The two-day event includes several performances of the play, craft vendors and demonstrations, a classic car cruise-in and a bluegrass competition where bluegrass players come from all over to show their talent. Over $5,000 is given away during the outdoor competition. Admission is free for spectators.

After enjoying a history lesson and some bluegrass music, head north to the Laurel Snow State Natural Area, a 2,259-acre natural area loaded with waterfalls, two trails, scenic creeks, steep gorges, geologic features, a small stand of virgin timber and a wide variety of plants. The site is named after two scenic waterfalls, Laurel Falls (80 feet) and Snow Falls (35 feet), and features two prominent overlooks, Buzzard Point and Bryan Overlook (also known as Raven Point). The trails eventually climb to the top of the falls and have a round trip distance of about 10.5 miles.

Gospelfest at Loretta Lynn’s Ranch

Gospelfest, a smorgasbord of southern gospel and country music artists, along with a talent search where artists compete to win a recording package, a sing-a-long and craft vendors, takes place at Loretta Lynn’s Ranch in Hurricane Mills, Tenn. This year’s event is set for Sept. 6-8, and along with great music to experience, Loretta Lynn’s Ranch has thousands of acres to explore and has one of the largest, full service RV parks in Tennessee. Additional activities to enjoy include horseback riding, canoeing, historic museums and cabin rentals.

Irish Day Celebration

Everyone is Irish during Irish Day Celebration, held annually in Erin, Tenn. The town was settled by Irish immigrants in the 1850s and since the early sixties, the community has come together to celebrate its heritage. The family-friendly event is always held the third Saturday in March (Mar. 16, 2019) and offers a parade, carnival, demolition derby, live music, food galore and arts and crafts. The Irish Day Celebration is listed as one of the Top 10 St. Patrick’s Day events in the United States.

The small Middle Tennessee city of Erin is also home to the beautiful Betsy Ligon Park and Walking Trail. The attraction features a scenic, two-mile walking trail along the old railroad tracks and creek in downtown Erin. While walking along the tree-lined trail, visitors can view many of the town’s historic sites and explore colorful train cars situated along the old L&N railway bed that once ran behind Erin’s Town Square. A boxcar and a caboose have been restored and are also on display.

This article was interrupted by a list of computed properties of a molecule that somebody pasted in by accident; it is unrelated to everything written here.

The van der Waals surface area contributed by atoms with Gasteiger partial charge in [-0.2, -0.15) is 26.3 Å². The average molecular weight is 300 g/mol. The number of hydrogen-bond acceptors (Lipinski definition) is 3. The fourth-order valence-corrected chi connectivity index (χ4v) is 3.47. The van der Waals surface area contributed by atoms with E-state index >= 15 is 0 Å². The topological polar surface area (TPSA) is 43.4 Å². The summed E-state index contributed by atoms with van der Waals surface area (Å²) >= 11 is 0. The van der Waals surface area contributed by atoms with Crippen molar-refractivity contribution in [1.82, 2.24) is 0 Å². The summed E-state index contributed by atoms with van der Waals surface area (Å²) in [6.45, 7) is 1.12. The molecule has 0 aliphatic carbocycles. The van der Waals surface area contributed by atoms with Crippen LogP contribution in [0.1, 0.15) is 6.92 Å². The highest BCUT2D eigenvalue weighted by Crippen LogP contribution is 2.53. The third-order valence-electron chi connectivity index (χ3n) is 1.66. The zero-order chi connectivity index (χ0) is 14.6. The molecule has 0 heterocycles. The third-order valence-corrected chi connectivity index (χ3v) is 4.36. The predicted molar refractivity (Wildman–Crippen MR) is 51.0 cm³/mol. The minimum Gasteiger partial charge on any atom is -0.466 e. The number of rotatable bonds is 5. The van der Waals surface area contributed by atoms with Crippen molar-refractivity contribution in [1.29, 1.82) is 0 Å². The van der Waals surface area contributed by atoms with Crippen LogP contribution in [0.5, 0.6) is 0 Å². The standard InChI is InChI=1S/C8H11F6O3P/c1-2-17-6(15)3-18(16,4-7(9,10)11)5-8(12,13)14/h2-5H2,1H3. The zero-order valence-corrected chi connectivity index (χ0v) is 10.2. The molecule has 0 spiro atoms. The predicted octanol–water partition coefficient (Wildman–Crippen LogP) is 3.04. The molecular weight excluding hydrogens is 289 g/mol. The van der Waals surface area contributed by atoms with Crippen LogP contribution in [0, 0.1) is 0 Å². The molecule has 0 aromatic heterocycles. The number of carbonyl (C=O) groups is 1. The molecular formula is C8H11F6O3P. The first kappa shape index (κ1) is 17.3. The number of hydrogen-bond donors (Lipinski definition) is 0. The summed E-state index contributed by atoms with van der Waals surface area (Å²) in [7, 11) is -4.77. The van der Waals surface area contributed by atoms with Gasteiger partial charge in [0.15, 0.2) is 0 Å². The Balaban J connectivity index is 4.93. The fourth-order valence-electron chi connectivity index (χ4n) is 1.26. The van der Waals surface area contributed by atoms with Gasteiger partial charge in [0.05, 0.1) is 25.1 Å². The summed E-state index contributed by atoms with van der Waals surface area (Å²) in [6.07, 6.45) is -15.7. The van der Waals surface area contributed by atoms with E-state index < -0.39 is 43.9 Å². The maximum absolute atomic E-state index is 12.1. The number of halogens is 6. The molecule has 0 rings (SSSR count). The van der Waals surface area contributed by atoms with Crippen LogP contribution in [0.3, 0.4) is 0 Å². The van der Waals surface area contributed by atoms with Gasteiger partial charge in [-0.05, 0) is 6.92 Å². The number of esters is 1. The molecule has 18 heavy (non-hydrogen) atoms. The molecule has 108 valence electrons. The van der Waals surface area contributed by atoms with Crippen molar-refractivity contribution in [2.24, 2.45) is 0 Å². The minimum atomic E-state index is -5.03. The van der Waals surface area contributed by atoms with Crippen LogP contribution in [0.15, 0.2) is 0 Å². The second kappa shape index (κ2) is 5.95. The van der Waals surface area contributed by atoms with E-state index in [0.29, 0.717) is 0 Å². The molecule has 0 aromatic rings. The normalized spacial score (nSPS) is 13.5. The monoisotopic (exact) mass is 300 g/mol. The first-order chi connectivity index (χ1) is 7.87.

W.C. Handy Music Festival

Each year in July, the city of Florence (Ala.) and the Shoals area pay tribute to the “Father of the Blues” and Florence-native W.C. Handy with a ten day family-friendly festival. Over 200 activities and musical events are planned for the event set for July 19-28, with activities taking place each day and night during the ten-day festival. Activities include a street strut and parade, songwriter showcases, a car and truck show, a three-state bike ride, and great jazz and Blues music featuring popular local performers can be heard throughout the Shoals at local eateries, malls, parks and other establishments.

An approximate 45-minute drive south takes visitors to Dismals Canyon, an 85-acre quiet and unspoiled oasis. Designated a National Natural Landmark, Dismals Canyon was originally occupied nearly 10,000 years ago by native tribes as learned from artifacts found scattered among bluff shelters, grottos and other sanctuaries. Today, visitors are treated to a 1.5-mile hiking trail on the canyon floor. The moderate hike follows the stream through boulders, two waterfalls, natural bridges and a rich diversity of native plant life. Points of interest along the trail include Rainbow Falls, Grotto, Weeping Bluff, Temple Cave, Fat Man’s Misery, Champion Tree and Secret Falls. At night, the canyon lights up with tiny bioluminescent creatures called Dismalites. These glowworms require a select habitat to survive and are unique to only a few places on Earth. They are considered close cousins of the rare glowworms found in Australia and New Zealand.

For more information on music festivals in the Tennessee River Valley, visit